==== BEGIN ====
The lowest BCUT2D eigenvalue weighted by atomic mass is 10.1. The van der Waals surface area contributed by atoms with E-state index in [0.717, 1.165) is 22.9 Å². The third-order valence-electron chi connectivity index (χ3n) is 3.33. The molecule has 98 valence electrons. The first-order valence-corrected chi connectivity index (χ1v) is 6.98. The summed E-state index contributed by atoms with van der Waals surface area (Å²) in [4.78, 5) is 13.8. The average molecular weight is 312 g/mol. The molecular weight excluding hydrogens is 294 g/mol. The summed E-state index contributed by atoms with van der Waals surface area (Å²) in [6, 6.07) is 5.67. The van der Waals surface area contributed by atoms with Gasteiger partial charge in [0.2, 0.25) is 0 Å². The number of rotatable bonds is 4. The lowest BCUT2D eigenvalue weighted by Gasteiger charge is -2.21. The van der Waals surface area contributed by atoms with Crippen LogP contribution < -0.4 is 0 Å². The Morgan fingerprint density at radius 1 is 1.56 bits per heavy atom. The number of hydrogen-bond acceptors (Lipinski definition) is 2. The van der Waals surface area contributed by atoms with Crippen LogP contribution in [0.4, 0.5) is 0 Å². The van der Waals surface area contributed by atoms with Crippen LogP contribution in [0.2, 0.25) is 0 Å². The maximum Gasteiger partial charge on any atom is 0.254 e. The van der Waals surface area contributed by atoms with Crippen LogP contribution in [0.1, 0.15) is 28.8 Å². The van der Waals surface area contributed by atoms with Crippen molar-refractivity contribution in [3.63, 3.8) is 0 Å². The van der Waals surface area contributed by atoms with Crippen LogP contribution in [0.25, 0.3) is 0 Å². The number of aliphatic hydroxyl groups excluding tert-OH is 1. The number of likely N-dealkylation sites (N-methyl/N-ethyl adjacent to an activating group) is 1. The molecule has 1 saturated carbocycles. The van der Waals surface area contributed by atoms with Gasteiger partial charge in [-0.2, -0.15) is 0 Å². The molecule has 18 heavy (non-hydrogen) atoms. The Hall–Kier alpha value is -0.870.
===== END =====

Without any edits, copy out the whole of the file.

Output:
The lowest BCUT2D eigenvalue weighted by atomic mass is 10.1. The van der Waals surface area contributed by atoms with E-state index in [0.717, 1.165) is 22.9 Å². The third-order valence-electron chi connectivity index (χ3n) is 3.33. The molecule has 98 valence electrons. The first-order valence-corrected chi connectivity index (χ1v) is 6.98. The summed E-state index contributed by atoms with van der Waals surface area (Å²) in [4.78, 5) is 13.8. The average molecular weight is 312 g/mol. The molecular weight excluding hydrogens is 294 g/mol. The summed E-state index contributed by atoms with van der Waals surface area (Å²) in [6, 6.07) is 5.67. The van der Waals surface area contributed by atoms with Gasteiger partial charge in [0.2, 0.25) is 0 Å². The number of rotatable bonds is 4. The lowest BCUT2D eigenvalue weighted by Gasteiger charge is -2.21. The van der Waals surface area contributed by atoms with Crippen LogP contribution < -0.4 is 0 Å². The Morgan fingerprint density at radius 1 is 1.56 bits per heavy atom. The number of hydrogen-bond acceptors (Lipinski definition) is 2. The van der Waals surface area contributed by atoms with Crippen LogP contribution in [0.4, 0.5) is 0 Å². The van der Waals surface area contributed by atoms with Crippen LogP contribution in [0.2, 0.25) is 0 Å². The maximum Gasteiger partial charge on any atom is 0.254 e. The van der Waals surface area contributed by atoms with Crippen LogP contribution in [0.1, 0.15) is 28.8 Å². The van der Waals surface area contributed by atoms with Crippen molar-refractivity contribution in [3.63, 3.8) is 0 Å². The van der Waals surface area contributed by atoms with Crippen LogP contribution in [0.25, 0.3) is 0 Å². The number of aliphatic hydroxyl groups excluding tert-OH is 1. The number of likely N-dealkylation sites (N-methyl/N-ethyl adjacent to an activating group) is 1. The molecule has 1 saturated carbocycles. The van der Waals surface area contributed by atoms with Gasteiger partial charge in [-0.2, -0.15) is 0 Å². The molecule has 18 heavy (non-hydrogen) atoms. The Hall–Kier alpha value is -0.870.